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Gorst Valley Hops announces success of the 2010 harvest.


Gorst Valley Hops of Mazomanie, WI, has reported the completion of their largest harvest to date.

"It's been a phenomenal year for us," remarked James Altwies, Director of Gorst Valley Hops. "We have proven this year that it is possible to grow and commercially process hops in the upper Midwest. The product was delivered to brewers in the same, if not better condition as they expect from commercial brokers of the Pacific Northwest. We shipped pellets, in proper packaging, and with ASBC standard chemical analysis printed on the bag. Brewers have commented on the potent hop aroma as proof that careful processing preserves qualities previously unavailable to them."

Gorst Valley advocates small-scale production methods that allow for more sustainable production. "Most of our Charter Growers start with a single acre of hops and are not allowed to expand beyond 10 acres while in the program," Mr. Altweis noted. "This allows the grower to give individual attention to every plant and use production methods that limit or even eliminate the use of pesticides and herbicides in their growing practice."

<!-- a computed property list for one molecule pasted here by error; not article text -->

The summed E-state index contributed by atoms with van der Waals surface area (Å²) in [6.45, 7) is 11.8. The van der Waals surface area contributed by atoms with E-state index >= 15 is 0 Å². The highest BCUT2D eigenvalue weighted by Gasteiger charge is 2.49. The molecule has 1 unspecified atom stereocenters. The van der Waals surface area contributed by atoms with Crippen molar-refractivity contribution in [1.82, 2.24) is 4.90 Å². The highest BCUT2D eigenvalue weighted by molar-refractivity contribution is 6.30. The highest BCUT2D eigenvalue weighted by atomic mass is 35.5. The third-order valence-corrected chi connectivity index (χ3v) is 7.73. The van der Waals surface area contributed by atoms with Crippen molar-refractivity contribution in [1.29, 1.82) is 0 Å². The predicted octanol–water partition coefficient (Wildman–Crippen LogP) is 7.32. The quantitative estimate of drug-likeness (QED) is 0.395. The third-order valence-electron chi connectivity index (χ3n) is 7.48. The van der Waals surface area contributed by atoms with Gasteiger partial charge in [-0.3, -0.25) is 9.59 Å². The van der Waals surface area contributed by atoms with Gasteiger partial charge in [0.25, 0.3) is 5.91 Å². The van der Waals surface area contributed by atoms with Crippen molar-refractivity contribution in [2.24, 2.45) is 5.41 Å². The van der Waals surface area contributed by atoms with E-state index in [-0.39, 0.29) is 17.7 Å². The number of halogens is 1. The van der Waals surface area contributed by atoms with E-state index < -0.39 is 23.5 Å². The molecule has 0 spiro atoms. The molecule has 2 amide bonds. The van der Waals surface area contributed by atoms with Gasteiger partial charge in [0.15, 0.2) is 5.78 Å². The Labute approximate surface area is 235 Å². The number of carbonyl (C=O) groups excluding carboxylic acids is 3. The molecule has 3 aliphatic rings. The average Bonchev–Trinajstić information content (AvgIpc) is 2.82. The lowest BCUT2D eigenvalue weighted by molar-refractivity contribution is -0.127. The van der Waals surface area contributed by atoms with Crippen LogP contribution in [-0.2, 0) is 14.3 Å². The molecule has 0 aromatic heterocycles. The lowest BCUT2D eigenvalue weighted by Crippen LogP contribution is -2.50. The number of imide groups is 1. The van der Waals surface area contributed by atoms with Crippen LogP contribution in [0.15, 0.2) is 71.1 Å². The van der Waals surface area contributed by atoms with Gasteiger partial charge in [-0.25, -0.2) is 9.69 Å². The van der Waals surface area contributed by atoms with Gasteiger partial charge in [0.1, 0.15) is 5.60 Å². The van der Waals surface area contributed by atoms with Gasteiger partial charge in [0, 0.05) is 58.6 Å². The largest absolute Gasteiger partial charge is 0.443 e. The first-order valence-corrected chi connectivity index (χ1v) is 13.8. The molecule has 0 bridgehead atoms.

Christine Moiling, GVH Owner and production specialist said that by keeping hop fields small, farmers can use integrated pest management practices instead of sprayed pesticides. "If mildew or other disease is found, the individual plant can be treated or removed instead of applying a broad application of chemicals for treatment of the entire field," she said. "Along with a targeted nutrient management system, this program has a much lower financial impact on the grower and a more sustainable approach to the field."

On the harvesting end, Ms. Moiling reported that GVH has developed successful prototype harvesting and sorting equipment that they anticipate field testing with their Charter Growers for the 2011 harvest season. "While it is economically feasible to harvest an entire crop by hand, the typical time to harvest is between 30 and 45 minutes per bine," she noted. "With 1,000 plus bines per acre, this results in over 600 labor hours to pick a single field in a prime harvest period that can be as little as 5 days depending on the variety. The test runs using the prototype harvesting equipment dropped the average to 2 minutes per bine using two operators. The drop in time and labor for harvest will significantly increase the margin for the grower and allow them to optimize the harvest to pick when the cones are at their peak."

GVH anticipates adding 10 to 15 new growers in 2011 to the existing nine growers currently in the Charter Grower Program. This represents an increase from 16 planted acres to at least 35 acres of hops. These farmers--with technical support from GVH--grow, harvest and dry their hops at which point they are shipped to GVH for analysis and processing. GVH's Charter Grower program now includes hopyards in WI, MI, MN, IL and IN.

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Publication:Modern Brewery Age
Date:Oct 29, 2010
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